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Norwalk council passes 2018 budget

Cary Ashby • Updated Dec 5, 2017 at 9:02 PM

Norwalk city council passed the 2018 annual budget Tuesday.

Council members unanimously adopted the ordinance without any discussion. The budget is for the fiscal year ending Dec. 31, 2018.

Norwalk Finance Director Michelle Reeder said there is $816,000 in possible deficit-spending — which is down from the $850,000 she earlier estimated.

In other action Tuesday, council adopted an ordinance that amends two sections to provide for indoor pellet-gun facilities. In mid-November, Castalia resident Shane Krebs discussed the indoor air-soft field, which will go into the former Janesville building located at 56 St. Mary’s St., with council.

Krebs, after Tuesday’s meeting, said he hopes to have Odin’s Paradise up and a running by the end of February or early March. He estimated he will put $10,000 to $15,000 into the building. 

Odin’s Paradise will employee six or seven people.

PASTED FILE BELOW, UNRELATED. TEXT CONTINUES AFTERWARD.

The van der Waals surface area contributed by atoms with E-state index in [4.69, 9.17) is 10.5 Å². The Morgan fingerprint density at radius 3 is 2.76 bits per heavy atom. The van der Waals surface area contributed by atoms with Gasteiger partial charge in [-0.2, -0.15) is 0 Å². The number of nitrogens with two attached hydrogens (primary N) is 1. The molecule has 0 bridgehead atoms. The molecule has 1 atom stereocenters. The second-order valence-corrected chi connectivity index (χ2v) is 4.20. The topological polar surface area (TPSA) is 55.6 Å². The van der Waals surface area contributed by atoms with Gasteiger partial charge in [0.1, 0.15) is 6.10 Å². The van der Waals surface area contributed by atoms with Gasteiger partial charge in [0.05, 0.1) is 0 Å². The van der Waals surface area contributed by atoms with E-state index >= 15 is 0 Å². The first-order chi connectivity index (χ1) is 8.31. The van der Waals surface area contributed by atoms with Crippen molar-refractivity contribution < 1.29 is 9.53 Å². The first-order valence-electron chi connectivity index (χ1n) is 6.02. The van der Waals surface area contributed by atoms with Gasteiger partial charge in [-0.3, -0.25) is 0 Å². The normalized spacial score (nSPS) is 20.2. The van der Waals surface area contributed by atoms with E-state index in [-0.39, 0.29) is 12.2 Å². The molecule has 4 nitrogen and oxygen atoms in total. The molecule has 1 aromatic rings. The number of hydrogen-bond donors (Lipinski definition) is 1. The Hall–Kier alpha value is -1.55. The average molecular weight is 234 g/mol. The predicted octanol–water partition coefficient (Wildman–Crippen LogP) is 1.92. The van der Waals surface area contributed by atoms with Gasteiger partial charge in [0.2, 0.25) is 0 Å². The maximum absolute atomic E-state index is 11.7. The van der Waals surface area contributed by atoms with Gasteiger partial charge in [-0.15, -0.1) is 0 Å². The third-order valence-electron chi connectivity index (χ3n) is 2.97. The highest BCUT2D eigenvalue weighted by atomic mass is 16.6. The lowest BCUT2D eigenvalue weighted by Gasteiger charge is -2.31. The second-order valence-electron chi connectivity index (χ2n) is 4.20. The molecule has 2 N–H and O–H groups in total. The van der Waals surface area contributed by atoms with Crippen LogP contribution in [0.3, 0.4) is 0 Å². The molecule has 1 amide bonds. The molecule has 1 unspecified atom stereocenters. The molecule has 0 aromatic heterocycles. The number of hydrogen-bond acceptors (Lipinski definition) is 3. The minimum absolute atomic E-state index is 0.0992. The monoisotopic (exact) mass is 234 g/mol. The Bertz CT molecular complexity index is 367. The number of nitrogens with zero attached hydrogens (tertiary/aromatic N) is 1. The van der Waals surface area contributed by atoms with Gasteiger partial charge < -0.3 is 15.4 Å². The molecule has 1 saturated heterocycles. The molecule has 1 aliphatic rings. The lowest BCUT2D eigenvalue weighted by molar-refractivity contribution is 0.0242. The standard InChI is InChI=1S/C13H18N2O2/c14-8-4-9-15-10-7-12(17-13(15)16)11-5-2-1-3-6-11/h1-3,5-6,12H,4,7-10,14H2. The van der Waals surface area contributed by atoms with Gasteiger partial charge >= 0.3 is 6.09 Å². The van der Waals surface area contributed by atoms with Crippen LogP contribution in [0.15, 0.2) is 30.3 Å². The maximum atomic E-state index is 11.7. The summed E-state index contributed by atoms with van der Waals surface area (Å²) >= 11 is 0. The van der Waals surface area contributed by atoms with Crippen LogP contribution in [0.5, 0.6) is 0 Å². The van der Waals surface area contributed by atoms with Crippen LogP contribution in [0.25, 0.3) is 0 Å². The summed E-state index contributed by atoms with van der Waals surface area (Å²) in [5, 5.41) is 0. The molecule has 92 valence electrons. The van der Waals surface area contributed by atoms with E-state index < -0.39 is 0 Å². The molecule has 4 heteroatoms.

“Everybody is going to be part time,” Krebs said. “It’s not going to be open during the week.”

The facility will include obstacles, competitive bunkers and different rooms to explore.

“Currently the closest indoor field available is in Massillon and it is a third of the size I am projecting,” Krebs told council last month.

Norwalk Public Works Director Josh Snyder gave an update to council about junk-vehicle violations.

Snyder said the zoning officer Mitch Loughton sent out 37 letters about potential violations and so far, 17 of the residences have complied. Since there were no calls or “no push-back,” he added that the residents knew why they had received the letters.

Four vehicles have received stickers, meaning they eventually could be towed away. Snyder said “two of them disappeared” and noted “we can’t take possession of any junk vehicles until we get the title.”

Norwalk Mayor Rob Duncan called the grand opening Saturday of the Huron County Peer Recovery Community Center “a great event” and “a great celebration” that included the county commissioners, health commissioner and city employees. He said the center will help the community address the drug problem and thanked director Michael Pack for moving it into Norwalk. 

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